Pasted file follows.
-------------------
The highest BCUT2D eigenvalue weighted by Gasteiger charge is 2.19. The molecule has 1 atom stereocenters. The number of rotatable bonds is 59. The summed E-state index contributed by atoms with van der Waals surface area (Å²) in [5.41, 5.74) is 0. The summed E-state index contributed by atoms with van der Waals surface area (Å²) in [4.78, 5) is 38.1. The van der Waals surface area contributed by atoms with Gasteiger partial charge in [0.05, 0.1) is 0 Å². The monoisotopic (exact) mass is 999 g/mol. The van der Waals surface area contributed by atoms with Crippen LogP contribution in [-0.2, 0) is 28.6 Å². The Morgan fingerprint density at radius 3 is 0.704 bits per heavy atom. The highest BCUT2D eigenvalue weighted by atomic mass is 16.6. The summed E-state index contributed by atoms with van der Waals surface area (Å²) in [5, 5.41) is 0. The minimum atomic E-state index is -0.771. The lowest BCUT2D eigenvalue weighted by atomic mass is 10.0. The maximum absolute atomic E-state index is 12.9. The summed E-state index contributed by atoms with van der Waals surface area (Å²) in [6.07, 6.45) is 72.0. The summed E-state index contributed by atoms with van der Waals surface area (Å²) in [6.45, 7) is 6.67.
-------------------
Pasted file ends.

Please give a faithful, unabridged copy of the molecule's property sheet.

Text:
The highest BCUT2D eigenvalue weighted by Gasteiger charge is 2.19. The molecule has 1 atom stereocenters. The number of rotatable bonds is 59. The summed E-state index contributed by atoms with van der Waals surface area (Å²) in [5.41, 5.74) is 0. The summed E-state index contributed by atoms with van der Waals surface area (Å²) in [4.78, 5) is 38.1. The van der Waals surface area contributed by atoms with Gasteiger partial charge in [0.05, 0.1) is 0 Å². The monoisotopic (exact) mass is 999 g/mol. The van der Waals surface area contributed by atoms with Crippen LogP contribution in [-0.2, 0) is 28.6 Å². The Morgan fingerprint density at radius 3 is 0.704 bits per heavy atom. The highest BCUT2D eigenvalue weighted by atomic mass is 16.6. The summed E-state index contributed by atoms with van der Waals surface area (Å²) in [5, 5.41) is 0. The minimum atomic E-state index is -0.771. The lowest BCUT2D eigenvalue weighted by atomic mass is 10.0. The maximum absolute atomic E-state index is 12.9. The summed E-state index contributed by atoms with van der Waals surface area (Å²) in [6.07, 6.45) is 72.0. The summed E-state index contributed by atoms with van der Waals surface area (Å²) in [6.45, 7) is 6.67.